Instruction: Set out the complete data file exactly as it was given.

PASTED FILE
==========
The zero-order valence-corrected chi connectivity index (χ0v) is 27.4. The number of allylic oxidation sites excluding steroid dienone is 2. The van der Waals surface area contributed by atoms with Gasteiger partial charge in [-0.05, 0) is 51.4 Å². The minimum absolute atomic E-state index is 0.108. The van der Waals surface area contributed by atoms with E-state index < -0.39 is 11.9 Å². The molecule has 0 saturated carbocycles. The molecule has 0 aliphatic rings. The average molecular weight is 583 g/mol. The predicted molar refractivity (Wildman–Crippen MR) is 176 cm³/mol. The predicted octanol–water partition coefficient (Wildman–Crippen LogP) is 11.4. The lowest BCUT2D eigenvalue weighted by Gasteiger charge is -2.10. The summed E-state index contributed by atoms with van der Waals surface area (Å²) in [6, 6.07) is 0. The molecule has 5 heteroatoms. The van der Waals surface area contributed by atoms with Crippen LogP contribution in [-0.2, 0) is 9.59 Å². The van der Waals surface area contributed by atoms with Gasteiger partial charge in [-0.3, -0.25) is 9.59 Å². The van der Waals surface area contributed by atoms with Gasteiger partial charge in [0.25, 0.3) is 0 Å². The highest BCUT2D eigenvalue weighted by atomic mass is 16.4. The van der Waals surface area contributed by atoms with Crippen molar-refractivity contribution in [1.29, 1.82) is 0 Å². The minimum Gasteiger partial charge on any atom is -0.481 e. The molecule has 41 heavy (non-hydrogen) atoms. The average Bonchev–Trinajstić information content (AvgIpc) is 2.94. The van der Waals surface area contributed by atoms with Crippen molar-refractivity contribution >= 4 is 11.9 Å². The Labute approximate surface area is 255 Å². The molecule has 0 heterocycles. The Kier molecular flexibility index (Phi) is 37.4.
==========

The zero-order valence-corrected chi connectivity index (χ0v) is 27.4. The number of allylic oxidation sites excluding steroid dienone is 2. The van der Waals surface area contributed by atoms with Gasteiger partial charge in [-0.05, 0) is 51.4 Å². The minimum absolute atomic E-state index is 0.108. The van der Waals surface area contributed by atoms with E-state index < -0.39 is 11.9 Å². The molecule has 0 saturated carbocycles. The molecule has 0 aliphatic rings. The average molecular weight is 583 g/mol. The predicted molar refractivity (Wildman–Crippen MR) is 176 cm³/mol. The predicted octanol–water partition coefficient (Wildman–Crippen LogP) is 11.4. The lowest BCUT2D eigenvalue weighted by Gasteiger charge is -2.10. The summed E-state index contributed by atoms with van der Waals surface area (Å²) in [6, 6.07) is 0. The molecule has 5 heteroatoms. The van der Waals surface area contributed by atoms with Crippen LogP contribution in [-0.2, 0) is 9.59 Å². The van der Waals surface area contributed by atoms with Gasteiger partial charge in [-0.3, -0.25) is 9.59 Å². The van der Waals surface area contributed by atoms with Gasteiger partial charge in [0.25, 0.3) is 0 Å². The highest BCUT2D eigenvalue weighted by atomic mass is 16.4. The van der Waals surface area contributed by atoms with Crippen molar-refractivity contribution in [1.29, 1.82) is 0 Å². The minimum Gasteiger partial charge on any atom is -0.481 e. The molecule has 41 heavy (non-hydrogen) atoms. The average Bonchev–Trinajstić information content (AvgIpc) is 2.94. The van der Waals surface area contributed by atoms with Crippen molar-refractivity contribution >= 4 is 11.9 Å². The Labute approximate surface area is 255 Å². The molecule has 0 heterocycles. The Kier molecular flexibility index (Phi) is 37.4.